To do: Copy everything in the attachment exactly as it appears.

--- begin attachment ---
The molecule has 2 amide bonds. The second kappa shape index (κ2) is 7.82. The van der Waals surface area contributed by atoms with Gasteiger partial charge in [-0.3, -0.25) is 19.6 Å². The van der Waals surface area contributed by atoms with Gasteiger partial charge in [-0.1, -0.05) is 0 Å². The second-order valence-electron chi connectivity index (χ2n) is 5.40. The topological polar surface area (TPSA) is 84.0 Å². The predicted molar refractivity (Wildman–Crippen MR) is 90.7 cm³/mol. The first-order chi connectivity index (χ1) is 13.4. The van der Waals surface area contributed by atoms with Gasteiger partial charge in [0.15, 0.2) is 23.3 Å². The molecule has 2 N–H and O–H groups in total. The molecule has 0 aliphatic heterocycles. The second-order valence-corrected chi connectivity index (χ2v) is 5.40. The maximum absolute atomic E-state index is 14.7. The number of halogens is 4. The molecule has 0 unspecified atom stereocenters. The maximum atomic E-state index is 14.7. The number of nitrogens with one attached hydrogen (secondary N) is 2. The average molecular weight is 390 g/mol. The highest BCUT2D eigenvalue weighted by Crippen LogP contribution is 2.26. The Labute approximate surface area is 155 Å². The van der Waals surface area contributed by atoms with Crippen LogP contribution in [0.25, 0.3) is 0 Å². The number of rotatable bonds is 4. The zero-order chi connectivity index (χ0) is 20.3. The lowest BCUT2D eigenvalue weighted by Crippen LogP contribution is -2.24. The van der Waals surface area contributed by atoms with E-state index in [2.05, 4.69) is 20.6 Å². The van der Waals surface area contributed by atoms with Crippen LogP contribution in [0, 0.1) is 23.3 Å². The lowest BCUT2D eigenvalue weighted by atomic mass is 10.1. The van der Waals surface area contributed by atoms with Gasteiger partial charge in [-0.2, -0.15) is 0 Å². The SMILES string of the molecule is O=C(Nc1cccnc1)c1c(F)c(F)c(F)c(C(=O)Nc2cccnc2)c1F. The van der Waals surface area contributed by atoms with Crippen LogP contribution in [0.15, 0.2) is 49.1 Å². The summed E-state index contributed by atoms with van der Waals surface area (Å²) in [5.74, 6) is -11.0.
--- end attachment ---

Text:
The molecule has 2 amide bonds. The second kappa shape index (κ2) is 7.82. The van der Waals surface area contributed by atoms with Gasteiger partial charge in [-0.3, -0.25) is 19.6 Å². The van der Waals surface area contributed by atoms with Gasteiger partial charge in [-0.1, -0.05) is 0 Å². The second-order valence-electron chi connectivity index (χ2n) is 5.40. The topological polar surface area (TPSA) is 84.0 Å². The predicted molar refractivity (Wildman–Crippen MR) is 90.7 cm³/mol. The first-order chi connectivity index (χ1) is 13.4. The van der Waals surface area contributed by atoms with Gasteiger partial charge in [0.15, 0.2) is 23.3 Å². The molecule has 2 N–H and O–H groups in total. The molecule has 0 aliphatic heterocycles. The second-order valence-corrected chi connectivity index (χ2v) is 5.40. The maximum absolute atomic E-state index is 14.7. The number of halogens is 4. The molecule has 0 unspecified atom stereocenters. The maximum atomic E-state index is 14.7. The number of nitrogens with one attached hydrogen (secondary N) is 2. The average molecular weight is 390 g/mol. The highest BCUT2D eigenvalue weighted by Crippen LogP contribution is 2.26. The Labute approximate surface area is 155 Å². The van der Waals surface area contributed by atoms with Crippen LogP contribution in [0.25, 0.3) is 0 Å². The number of rotatable bonds is 4. The zero-order chi connectivity index (χ0) is 20.3. The lowest BCUT2D eigenvalue weighted by Crippen LogP contribution is -2.24. The van der Waals surface area contributed by atoms with E-state index in [2.05, 4.69) is 20.6 Å². The van der Waals surface area contributed by atoms with Crippen LogP contribution in [0, 0.1) is 23.3 Å². The lowest BCUT2D eigenvalue weighted by atomic mass is 10.1. The van der Waals surface area contributed by atoms with Gasteiger partial charge in [-0.2, -0.15) is 0 Å². The SMILES string of the molecule is O=C(Nc1cccnc1)c1c(F)c(F)c(F)c(C(=O)Nc2cccnc2)c1F. The van der Waals surface area contributed by atoms with Crippen LogP contribution in [0.15, 0.2) is 49.1 Å². The summed E-state index contributed by atoms with van der Waals surface area (Å²) in [5.74, 6) is -11.0.